Many people may know that places like New York and New London are named after areas of England, but what about New Zealand? Just where is the original Zealand? For the answer we have to look to an early era of European exploration, and the original name for New York—New Amsterdam—gives us a clue.

Dutch explorers were among the first Europeans to set sail for lands unknown, and today’s globe still bears traces of that legacy. In 1642, Dutch explorer and navigator Abel Tasman (namesake of Tasmania) set out on a mission to explore the southern Pacific Ocean as an agent of the Dutch East India Company, and encountered the territories we now know as New Zealand, Tonga and Fiji. When he returned with news of his discoveries, the lands were incorporated into the charts of the day.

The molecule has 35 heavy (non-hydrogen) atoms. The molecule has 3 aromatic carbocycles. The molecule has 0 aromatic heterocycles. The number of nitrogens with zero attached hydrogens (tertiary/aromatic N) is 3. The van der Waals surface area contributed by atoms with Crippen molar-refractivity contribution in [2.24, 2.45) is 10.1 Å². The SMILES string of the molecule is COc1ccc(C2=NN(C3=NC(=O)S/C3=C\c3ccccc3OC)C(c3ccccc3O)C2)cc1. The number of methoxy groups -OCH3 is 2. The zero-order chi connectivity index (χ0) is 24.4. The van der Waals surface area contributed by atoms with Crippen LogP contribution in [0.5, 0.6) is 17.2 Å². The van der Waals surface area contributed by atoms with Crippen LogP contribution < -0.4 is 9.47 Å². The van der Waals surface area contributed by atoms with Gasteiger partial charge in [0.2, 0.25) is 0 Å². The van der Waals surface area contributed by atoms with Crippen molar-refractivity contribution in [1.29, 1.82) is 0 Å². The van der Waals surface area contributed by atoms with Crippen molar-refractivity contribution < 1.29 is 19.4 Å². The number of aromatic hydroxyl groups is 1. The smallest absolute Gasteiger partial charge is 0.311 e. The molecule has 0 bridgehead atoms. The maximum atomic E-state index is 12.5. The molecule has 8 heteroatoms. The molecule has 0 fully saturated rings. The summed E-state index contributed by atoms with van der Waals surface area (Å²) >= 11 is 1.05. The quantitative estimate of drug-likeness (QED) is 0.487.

The mapmakers at the Dutch East India Company already called a nearby landmass New Holland—modern day Australia—and decided to call Tasman’s new find “Nieuw Zeeland” after a province of the Netherlands. Zeeland is a low-lying coastal area in the southwestern region of the Dutch homeland whose name translates as “sea land.”

While Tasman gets the credit for being the first European to spot New Zealand, his expedition didn’t land there and the Dutch never established a permanent colony. In 1768, British sailor Captain Cook journeyed to the Pacific to further investigate Tasman’s earlier accounts. Cook circumnavigated both the north and south islands, and made detailed reports of the coastline. Over the next decade, Cook made three separate voyages to New Zealand, establishing a relationship between Britain and the indigenous Maori people, and paving the way for colonization. Cook and subsequent British arrivals didn’t rename the islands, but instead used an Anglicized version of the Dutch name, and so “Nieuw Zeeland” became New Zealand.